USDA Offers Summer Grilling Tips
Be Food Safe This Independence Day
USDA Offers Summer Grilling Tips
WASHINGTON, June 28, 2010 — The Fourth of July is nearly upon us, and many Americans will celebrate our Nation's birthday by grilling or attending cookouts. USDA is reminding consumers that following safe food handling steps are the key to making your cookout safe and healthy for your guests.
"Barbecuing is a great way to celebrate Independence Day, and it's important to take a few seconds to measure your food temperature to help protect your family and friends this summer," said Agriculture Secretary Tom Vilsack. "Make a food thermometer your most important grilling tool."
USDA has four basic steps to help you Be Food Safe and declare independence from foodborne illness any time of year:
1. Clean: First things first – start with clean surfaces and clean hands. You and your guests should wash your hands with soap and warm water for 20 seconds before and after handling food. Equally important are the surfaces that come in contact with raw and cooked foods – make sure they are clean before you start and are washed frequently.
2. Separate: Raw meats and poultry should be prepared separately from produce and cooked foods. Use separate cutting boards when chopping raw meats and produce, as juices from raw meats may contain harmful bacteria that can cross-contaminate ready-to-eat foods.
3. Cook: Your food thermometer is the most important tool that will tell you if your food is thoroughly cooked, as color is not a reliable indicator of doneness. The safe minimum internal temperature to kill any harmful bacteria in steaks, roasts, chops and fish is 145°F, while ground beef should reach 160°F. Take extra care with frozen hamburgers as these take longer to reach a safe internal temperature throughout the patties. It is important to measure the temperature in several areas of your burgers. All poultry and fully cooked meats like hot dogs should be grilled to 165°F or until steaming hot.
4. Chill: Perishable food should never sit out for more than two hours. If the temperature is above 90°F – which is common at summer picnics – perishable foods shouldn't sit out more than one hour. Refrigerate or freeze leftovers promptly, and discard any food that has been out too long.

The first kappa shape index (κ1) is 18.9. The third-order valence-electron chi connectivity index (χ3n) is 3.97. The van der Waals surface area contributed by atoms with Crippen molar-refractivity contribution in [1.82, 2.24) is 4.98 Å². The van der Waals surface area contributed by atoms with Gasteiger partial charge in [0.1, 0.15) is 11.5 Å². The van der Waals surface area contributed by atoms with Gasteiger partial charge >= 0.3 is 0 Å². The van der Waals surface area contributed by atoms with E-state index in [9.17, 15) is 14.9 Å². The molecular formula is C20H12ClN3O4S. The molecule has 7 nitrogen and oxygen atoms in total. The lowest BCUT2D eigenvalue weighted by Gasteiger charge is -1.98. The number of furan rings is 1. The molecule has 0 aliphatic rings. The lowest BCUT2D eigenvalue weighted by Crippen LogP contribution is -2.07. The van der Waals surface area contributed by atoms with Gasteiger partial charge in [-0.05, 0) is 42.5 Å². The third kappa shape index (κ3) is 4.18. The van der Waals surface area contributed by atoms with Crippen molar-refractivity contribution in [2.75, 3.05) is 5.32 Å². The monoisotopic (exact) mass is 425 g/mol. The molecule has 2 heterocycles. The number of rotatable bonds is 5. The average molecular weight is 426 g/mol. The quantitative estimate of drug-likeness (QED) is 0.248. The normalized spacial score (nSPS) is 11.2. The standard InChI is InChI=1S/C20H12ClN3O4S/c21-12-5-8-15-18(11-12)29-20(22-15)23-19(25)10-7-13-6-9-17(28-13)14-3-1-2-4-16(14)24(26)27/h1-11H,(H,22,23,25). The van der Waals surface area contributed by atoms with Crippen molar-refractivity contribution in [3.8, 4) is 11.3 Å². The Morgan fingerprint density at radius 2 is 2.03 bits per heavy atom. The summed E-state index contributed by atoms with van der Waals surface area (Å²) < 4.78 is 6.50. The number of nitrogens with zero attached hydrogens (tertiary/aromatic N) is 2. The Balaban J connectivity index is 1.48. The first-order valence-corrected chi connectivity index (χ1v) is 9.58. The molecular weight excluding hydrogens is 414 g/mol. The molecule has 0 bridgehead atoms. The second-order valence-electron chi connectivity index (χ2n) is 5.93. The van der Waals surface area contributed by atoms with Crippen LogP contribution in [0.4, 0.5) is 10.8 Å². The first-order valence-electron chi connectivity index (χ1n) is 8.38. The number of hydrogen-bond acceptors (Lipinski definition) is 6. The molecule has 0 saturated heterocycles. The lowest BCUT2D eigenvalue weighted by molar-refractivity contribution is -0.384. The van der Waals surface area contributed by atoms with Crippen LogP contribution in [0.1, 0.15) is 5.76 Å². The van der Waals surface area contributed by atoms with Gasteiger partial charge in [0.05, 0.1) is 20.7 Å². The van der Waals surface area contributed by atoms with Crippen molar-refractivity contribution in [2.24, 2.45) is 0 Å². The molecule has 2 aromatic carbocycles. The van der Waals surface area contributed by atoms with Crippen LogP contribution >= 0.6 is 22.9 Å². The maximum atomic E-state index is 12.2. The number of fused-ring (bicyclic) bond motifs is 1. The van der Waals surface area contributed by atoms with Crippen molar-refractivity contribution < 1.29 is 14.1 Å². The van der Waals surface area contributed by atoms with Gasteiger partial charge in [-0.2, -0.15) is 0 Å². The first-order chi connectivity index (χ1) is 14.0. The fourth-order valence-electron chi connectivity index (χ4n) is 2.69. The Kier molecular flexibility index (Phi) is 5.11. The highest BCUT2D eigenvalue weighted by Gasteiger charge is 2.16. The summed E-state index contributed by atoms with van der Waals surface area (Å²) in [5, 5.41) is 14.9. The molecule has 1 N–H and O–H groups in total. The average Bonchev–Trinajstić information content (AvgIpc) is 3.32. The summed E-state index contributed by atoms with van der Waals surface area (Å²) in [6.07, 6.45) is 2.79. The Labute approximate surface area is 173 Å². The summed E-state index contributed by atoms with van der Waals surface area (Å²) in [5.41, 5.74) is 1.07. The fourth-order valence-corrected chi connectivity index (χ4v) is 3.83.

Additionally, throughout the week, USDA's Food Safety Inspection Service (FSIS) will offer important information about how to prevent foodborne illness at 4th of July events - and throughout the year – using a variety of tools that are sure to reach all audiences:
FSIS Twitter feed will count down to the Fourth of July with a daily tip tailored to the holiday. Check the feed, twitter.com/usdafoodsafety, everyday at 12:00 p.m. EDT through July 5 to find the daily tip.
On Wednesday, June 30, FSIS will release a new podcast in English and Spanish on summer grilling. Access the podcasts at www.fsis.usda.gov/News_&_Events/.
On Thursday, July 1, FSIS will release a Video News Release on summer grilling that includes a demonstration of how to properly check if your burgers are cooked to a safe internal temperature. Access the video news release at www.fsis.usda.gov/news_&_events/video_releases/index.asp, or on FSIS' YouTube channel, www.youtube.com/user/USDAFoodSafety.
On Thursday, July 1 at 1:00 p.m. EDT, FSIS' Meat and Poultry Hotline Manager Diane Van will host a live chat on Facebook, answering consumer and media summer food safety questions. Go to www.facebook.com/USDA to ask Diane any food safety questions you have before serving your Fourth of July guests. Or, visit the Meat and Poultry Hotline at www.fsis.usda.gov/Food_Safety_Education.
Ask the FSIS virtual representative "Ask Karen", your food safety questions, available 24 hours a day at www.AskKaren.gov. You can also "Chat live" with Karen between 10:00 am and 4:00 pm EDT, Monday through Friday.
The toll-free USDA Meat and Poultry Hotline 1-888-MPHotline (1-888-674-6854) is available in English and Spanish and can be reached from l0 a.m. to 4 p.m. ET Monday through Friday. Recorded food safety messages are available 24 hours a day. Podcasts and SignFSIS video-casts in American Sign Language featuring text-captioning are available online at www.fsis.usda.gov/news_&_events/multimedia.
Throughout the week, FSIS' website will feature a special emphasis page for summertime food safety. It will feature links to all of FSIS's resources regarding shopping, preparing, cooking, and storing food for gatherings in the summer heat. You can access the page at www.fsis.usda.gov.
(Send your news to email@example.com, Foodconsumer.org is part of the Infoplus.com ™ news and information network)
- Anthocyanin helps prevent prostate cancer
- Iron may affect gestational diabetes mellitus risk
- Earing highly antioxidative diet cuts pancreatic cancer risk
- Got tested? You probably failed. - Newsletter 052816 from Organic Consumers Association
- Which cell phone is safer: GSM-based or CDMA-based?